Just like at Christmas and Halloween, Valentine’s Day is a time for the streamers to stuff our faces with new offerings that apply to the holiday in question. Except instead of getting slasher movies and variations on A Christmas Carol, we get romantic comedies. In all three instances, only one out of every handful is worth your time, and Amazon’s most high-profile 2024 addition in that regard, Carlson Young’s Upgraded, is not that one in every handful.


But boy does it sure follow every step in the romantic comedy playbook to try to get us there. It casts an appealing you ingenue with a lot of upside. It gives her a meet cute with a handsome guy. It gives her a best friend and a sister and a job in which bitchier women – yes, that old chestnut – try to cut her down to size, which is silly because she is modest, and only has a chance to upstage them because they are terrible and she is not. And even in these more progressive times in which the lives of women are not defined by their ability to land a guy – though apparently still defined by their ability to be bitchy – you better bet she’s going to end up with that guy in the end.

Ana Santos (Camila Mendes) is trying to make it in a prestigious New York auction house, but is currently on the lowest rung of the ladder. In fact, the rung is so low that she’s living with her sister and her sister’s husband in their one-room apartment, and the only reason she gets noticed by her impressive and challenging boss Claire (Marisa Tomei) is because she has acquired an unsightly black smudge on the side of the white blouse she’s wearing to an important auction. Fortunately, she’s about to get noticed for something more positive. Ana detects a typo in the auction catalogue and gets it to the auctioneer before some billionaire has a chance to spend the incorrect amount of millions of dollars on one of the paintings.

The face-saving move earns her a promotion of sorts, that she’s about to fumble into a much bigger promotion. Claire books a trip to London and needs a third assistant along, asking Ana to support her first two assistants (the aforementioned mean girls, played by Rachel Matthews and Fola Evans-Akingbola). The mean girls have booked Ana the worst possible seat on a different flight – you know, because they like being mean for sport – but a kindly booking clerk sees Ana being hard done by at the hands of these woman, and upgrades Ana to first class on the flight leaving four hours later. Naturally, on this flight she is seated next to the handsome man referenced earlier, William (Archie Renaux), who is, of course, the guy she just spilt a Bloody Mary on in the airport’s first class lounge. He misinterprets something she says, thinking she has said she is the director of the auction house, and Ana doesn’t correct him, in a trait common to every movie character involved in a misunderstanding throughout the history of time.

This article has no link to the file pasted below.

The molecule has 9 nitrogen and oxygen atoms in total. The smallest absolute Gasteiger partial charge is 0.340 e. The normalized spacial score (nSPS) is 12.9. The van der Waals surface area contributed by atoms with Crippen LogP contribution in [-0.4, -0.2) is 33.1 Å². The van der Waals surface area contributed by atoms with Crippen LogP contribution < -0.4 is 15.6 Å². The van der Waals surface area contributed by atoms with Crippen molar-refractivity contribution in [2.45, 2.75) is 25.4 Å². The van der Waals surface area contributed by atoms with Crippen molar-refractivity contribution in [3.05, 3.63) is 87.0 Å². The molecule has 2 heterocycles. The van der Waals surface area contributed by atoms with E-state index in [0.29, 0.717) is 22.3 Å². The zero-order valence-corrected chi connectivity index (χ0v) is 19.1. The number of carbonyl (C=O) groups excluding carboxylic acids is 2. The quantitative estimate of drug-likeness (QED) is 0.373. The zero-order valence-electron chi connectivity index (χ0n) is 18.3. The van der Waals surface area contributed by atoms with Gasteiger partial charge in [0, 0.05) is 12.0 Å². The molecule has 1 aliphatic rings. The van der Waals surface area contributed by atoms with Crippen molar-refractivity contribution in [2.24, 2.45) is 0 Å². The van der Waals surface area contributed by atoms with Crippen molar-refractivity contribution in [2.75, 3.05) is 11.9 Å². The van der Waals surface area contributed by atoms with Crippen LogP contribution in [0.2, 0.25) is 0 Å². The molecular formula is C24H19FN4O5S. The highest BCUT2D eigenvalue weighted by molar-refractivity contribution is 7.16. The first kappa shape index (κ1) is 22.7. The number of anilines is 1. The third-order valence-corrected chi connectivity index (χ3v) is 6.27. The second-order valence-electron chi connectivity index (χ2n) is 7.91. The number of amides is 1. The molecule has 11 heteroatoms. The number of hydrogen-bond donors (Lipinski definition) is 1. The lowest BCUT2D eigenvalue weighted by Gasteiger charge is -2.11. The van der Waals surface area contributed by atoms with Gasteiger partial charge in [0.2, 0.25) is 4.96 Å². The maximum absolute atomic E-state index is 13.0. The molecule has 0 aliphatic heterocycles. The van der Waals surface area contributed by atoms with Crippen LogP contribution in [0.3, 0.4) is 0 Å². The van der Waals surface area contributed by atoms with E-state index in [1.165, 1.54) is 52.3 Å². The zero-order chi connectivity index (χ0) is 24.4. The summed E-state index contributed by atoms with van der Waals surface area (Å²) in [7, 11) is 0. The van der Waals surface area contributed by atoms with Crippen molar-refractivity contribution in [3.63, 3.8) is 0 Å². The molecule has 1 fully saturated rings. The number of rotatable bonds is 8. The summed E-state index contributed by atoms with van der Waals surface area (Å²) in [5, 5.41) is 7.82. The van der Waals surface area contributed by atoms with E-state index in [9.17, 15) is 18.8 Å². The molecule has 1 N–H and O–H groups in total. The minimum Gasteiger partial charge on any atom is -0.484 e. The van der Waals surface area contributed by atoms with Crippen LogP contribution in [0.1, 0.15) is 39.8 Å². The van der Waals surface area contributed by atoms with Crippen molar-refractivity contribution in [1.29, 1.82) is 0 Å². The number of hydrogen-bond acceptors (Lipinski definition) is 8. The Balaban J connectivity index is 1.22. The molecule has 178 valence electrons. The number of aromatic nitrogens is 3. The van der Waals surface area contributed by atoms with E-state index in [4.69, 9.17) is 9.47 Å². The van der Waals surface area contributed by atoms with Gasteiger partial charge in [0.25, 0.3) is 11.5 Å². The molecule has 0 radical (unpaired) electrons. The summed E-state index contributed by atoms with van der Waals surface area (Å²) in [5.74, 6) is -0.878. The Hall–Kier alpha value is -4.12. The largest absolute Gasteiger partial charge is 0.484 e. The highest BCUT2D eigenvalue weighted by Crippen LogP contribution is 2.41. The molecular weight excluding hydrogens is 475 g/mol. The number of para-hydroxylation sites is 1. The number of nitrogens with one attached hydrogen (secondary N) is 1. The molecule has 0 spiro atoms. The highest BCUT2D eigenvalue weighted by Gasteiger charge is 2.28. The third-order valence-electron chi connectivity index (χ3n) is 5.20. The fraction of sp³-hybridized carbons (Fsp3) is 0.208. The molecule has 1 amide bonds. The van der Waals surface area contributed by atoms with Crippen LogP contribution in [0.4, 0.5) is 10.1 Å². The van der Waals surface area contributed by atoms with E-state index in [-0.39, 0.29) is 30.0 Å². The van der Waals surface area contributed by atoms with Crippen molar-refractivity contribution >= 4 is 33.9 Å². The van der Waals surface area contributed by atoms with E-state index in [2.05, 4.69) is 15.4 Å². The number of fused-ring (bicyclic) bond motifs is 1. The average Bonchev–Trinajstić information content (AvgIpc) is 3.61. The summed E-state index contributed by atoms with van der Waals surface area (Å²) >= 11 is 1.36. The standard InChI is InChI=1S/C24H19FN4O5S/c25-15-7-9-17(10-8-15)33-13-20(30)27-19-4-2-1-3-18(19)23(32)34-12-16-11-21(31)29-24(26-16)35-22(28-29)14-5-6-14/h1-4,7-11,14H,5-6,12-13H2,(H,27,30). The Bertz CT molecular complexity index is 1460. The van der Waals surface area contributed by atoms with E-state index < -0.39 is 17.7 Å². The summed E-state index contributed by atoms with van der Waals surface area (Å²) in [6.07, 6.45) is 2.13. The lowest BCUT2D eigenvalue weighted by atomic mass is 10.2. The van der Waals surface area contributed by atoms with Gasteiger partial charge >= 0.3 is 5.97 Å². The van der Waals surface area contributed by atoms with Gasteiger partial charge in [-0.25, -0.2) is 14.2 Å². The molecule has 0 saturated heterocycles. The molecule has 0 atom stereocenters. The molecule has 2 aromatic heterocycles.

If there’s a clear template for Upgraded, other than every other romantic comedy ever made, it’s The Devil Wears Prada, with the auctioning of fine art replacing the haute couture fashion industry. But there’s an obvious difference. Although both films try to make career achievement the primary goal of the protagonist, in this one she’s also got to meet cute with a British hunk, whereas the Prada character’s love interest was her boyfriend from the start. I suppose The Devil Wears Prada would not make a very good Valentine’s Day movie, but then again, neither does Upgraded. The budding romance between Ana and William falls somewhere between foregrounded and backgrounded, making it too prominent for anyone looking for a career empowerment movie and too insignificant for someone who wants to curl up on the couch with the trappings of a typical romantic comedy. By trying to have it both ways, Upgraded has it neither.


The comedy part is also lacking. One would feel a decent sense of optimism with a comedy vet like Marisa Tomei in a prominent role, and she’s part of an older set that also includes Lena Olin as William’s mother (and owner of a valuable art collection) and Buffy’s Anthony Head as a gay painter who faked his own death to increase the value of his work. (Which doesn’t prevent him from socialising in society like any other living person, perhaps even more so.) None of these three help the younger set, who are certainly incapable of getting laughs on their own. Tomei is using an unplaceable accent, which may inhibit her performance a bit, and Olin is like a manic pixie dream benefactor, the socialite who instantly falls for Ana and is going to bail her out of even her dumbest transgressions.

The faithful adherence to structure is so diagrammatic that when a conflict inevitably arises between William and Ana, it does so awkwardly and simply because it is time in the narrative for that to happen. That’s right, it’s not even the obvious reveal that she’s been lying that causes this conflict, because the movie isn’t ready to spring that one on us yet. It’s some other trumped-up argument in which the characters must make ridiculous logical leaps and say things that don’t grow out of their previous interactions in any way, shape or form. It’s all that this sort of movie needs, so it’s all this sort of movie gives us – at least that would be the thinking by the trio of screenwriters, if they were cynical and if they did indeed give it any thought at all.


There’s enough collective charm in the cast to prevent Upgraded from being unappealing. But not being unappealing is not enough to recommend a movie, especially at Valentine’s Day, when appeal is the main currency alongside chocolates and roses.


Upgraded is currently playing on Amazon Prime.

4 / 10